SOURCE
DATE
PAGE
Backstage
19 Dec 1980.
---
Billboard
20 Dec 1980.
---
Box Office
14 Jul 1980
p. 4.
Daily Variety
11 Sep 1978.
---
Daily Variety
5 Jun 1979.
---
Daily Variety
26 Dec 1979.
---
Daily Variety
9 Jan 1980.
---
Daily Variety
17 Jan 1980
p. 1, 42.
Daily Variety
21 Jan 1980.
---
Daily Variety
22 Jan 1980.
---
Daily Variety
24 Jan 1980.
---
Daily Variety
4 Mar 1980.
---
Daily Variety
26 Mar 1980.
---
Daily Variety
31 Mar 1980.
---
Daily Variety
25 Apr 1980.
---
Hollywood Reporter
29 Nov 1978.
---
Hollywood Reporter
29 Dec 1978.
p. 1, 22.
Hollywood Reporter
31 Jan 1979.
---
Hollywood Reporter
30 May 1979.
---
Hollywood Reporter
4 Jan 1980.
---
Hollywood Reporter
10 Jan 1980.
---
Hollywood Reporter
22 Jan 1980.
---
Hollywood Reporter
24 Jan 1980.
---
Hollywood Reporter
4 Mar 1980.
---
Hollywood Reporter
7 Mar 1980.
---
Hollywood Reporter
22 Apr 1980
p. 9.
Hollywood Reporter
20 May 1980.
---
Hollywood Reporter
26 Nov 1980.
---
Hollywood Reporter
8 Dec 1980
p. 3.
Los Angeles Herald Examiner
13 Dec 1979.
---
Los Angeles Herald Examiner
7 Jan 1980.
---
Los Angeles Herald Examiner
16 Jan 1980.
---
Los Angeles Herald Examiner
19 Jan 1980.
---
Los Angeles Herald Examiner
12 Feb 1980
Section A, p. 2.
Los Angeles Herald Examiner
10 Apr 1980.
---
Los Angeles Times
15 Jun 1978.
---
Los Angeles Times
5 Mar 1980.
---
Los Angeles Times
9 Mar 1980
Calendar, p. 1, 31-32.
Los Angeles Times
18 Dec 1980
p. 4.
Los Angeles Times
19 Dec 1980.
---
Moment
Mar/Apr 1981
pp. 19-25.
New York Times
19 Dec 1980
p. 18.
Variety
23 Mar 1979.
---
Variety
13 Jun 1979.
---
Variety
15 Aug 1979
p. 3, 42.
Variety
4 Jan 1980.
---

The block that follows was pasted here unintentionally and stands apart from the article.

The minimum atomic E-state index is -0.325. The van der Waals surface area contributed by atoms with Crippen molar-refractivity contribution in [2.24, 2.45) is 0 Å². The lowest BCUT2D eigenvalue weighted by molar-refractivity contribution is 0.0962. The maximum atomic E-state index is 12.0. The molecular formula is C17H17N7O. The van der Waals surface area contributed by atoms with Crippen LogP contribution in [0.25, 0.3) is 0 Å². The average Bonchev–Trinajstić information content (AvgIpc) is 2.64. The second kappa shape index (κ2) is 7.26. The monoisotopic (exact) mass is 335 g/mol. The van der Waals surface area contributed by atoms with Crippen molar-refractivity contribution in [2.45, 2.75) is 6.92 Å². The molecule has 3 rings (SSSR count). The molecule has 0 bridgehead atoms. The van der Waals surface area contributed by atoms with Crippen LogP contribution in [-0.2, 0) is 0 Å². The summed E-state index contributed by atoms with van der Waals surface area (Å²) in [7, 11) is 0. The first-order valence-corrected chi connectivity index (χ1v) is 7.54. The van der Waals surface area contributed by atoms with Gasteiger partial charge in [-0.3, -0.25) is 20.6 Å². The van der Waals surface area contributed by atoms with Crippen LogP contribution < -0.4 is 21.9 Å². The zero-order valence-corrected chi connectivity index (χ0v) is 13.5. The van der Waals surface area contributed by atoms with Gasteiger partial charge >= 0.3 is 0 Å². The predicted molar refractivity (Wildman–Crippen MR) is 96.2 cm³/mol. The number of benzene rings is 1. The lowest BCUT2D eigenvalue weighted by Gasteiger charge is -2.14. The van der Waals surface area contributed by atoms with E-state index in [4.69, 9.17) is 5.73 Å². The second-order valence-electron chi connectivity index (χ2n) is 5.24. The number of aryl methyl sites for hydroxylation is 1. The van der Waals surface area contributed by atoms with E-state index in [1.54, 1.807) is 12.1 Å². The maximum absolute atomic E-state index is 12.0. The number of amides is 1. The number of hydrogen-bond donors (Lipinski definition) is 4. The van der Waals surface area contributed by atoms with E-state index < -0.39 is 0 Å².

Variety
30 Jan 1980.
---
Variety
27 Feb 1980.
---
Variety
5 Mar 1980.
---
Variety
26 Nov 1980.
---
Variety
10 Dec 1980
p. 32.
CAST
PRODUCTION CREDITS
NAME
PARENT COMPANY
PRODUCTION TEXT
A Jerry Leider Production
DISTRIBUTION COMPANY
NAME
CREDITED AS
CREDIT
DIRECTORS
Exec prod mgr
Asst dir
Asst dir
2d asst dir
2d asst dir
2d asst dir
PRODUCERS
Assoc prod
PHOTOGRAPHY
Dir of photog
Asst cam
Gaffer
Best boy
Best boy
Key grip
2d grip
Dolly grip
Still photog
Concert lighting consultants
Concert lighting consultants, Imero Fiorentino Ass
Concert lighting consultants, Imero Fiorentino Ass
Concert lighting consultants, Imero Fiorentino Ass
ART DIRECTORS
Prod des
FILM EDITORS
Supv film ed
Asst ed
Asst ed
Apprentice ed
SET DECORATORS
Set des
Prop master
Leadman
Leadman
COSTUMES
Cost des
Women`s cost
Men`s cost
Men`s cost
Neil Diamond's ward designed by
MUSIC
Orig song score written and performed by
Selected compositions written by
Selected compositions written by
Selected compositions written by
Selected compositions written by
Selected compositions written by
Mus prod
Incidental mus by
Remote mus rec mixer
Mus mixer
Supv mus ed
Mus contractor
SOUND
Sd supv
Prod mixer
Re-rec mixer
Re-rec mixer
Re-rec mixer
Sd des
Sd des
Concert and playback sd by
Concert and playback sd by, Stanal Sound LTD
Concert and playback sd by, Stanal Sound LTD
Remote rec facilities provided by.
Tech asst, Record Plant Scoring Inc., Remote rec f
Asst eng, Record Plant Scoring Inc., Remote rec fa
Asst eng, Record Plant Scoring Inc., Remote rec fa
Asst eng, Record Plant Scoring Inc., Remote rec fa
Asst eng, Record Plant Scoring Inc., Remote rec fa
Asst eng, Record Plant Scoring Inc., Remote rec fa
VISUAL EFFECTS
Spec eff
Graphic des
Visual eff
Laser spec eff by
Title des
Title des
Logo des
DANCE
Choreog
MAKEUP
Neil Diamond's hair by
Lucie Arnaz's hair design by
Hairstylist
Makeup
PRODUCTION MISC
Prod exec
Scr supv
Prod coord
Asst to dir
Asst to prod
Asst to Bob Gaudio
Loc mgr
N.Y. coord
Transportation
Prod controller
Asst prod controller
Prod asst
Prod asst
Prod asst
Prod asst
Extra casting
Extra casting
Extra casting
Unit pub
Unit pub
Marketing coord
Concert prod supv, The Arch Angel Company
Road mgr, The Arch Angel Company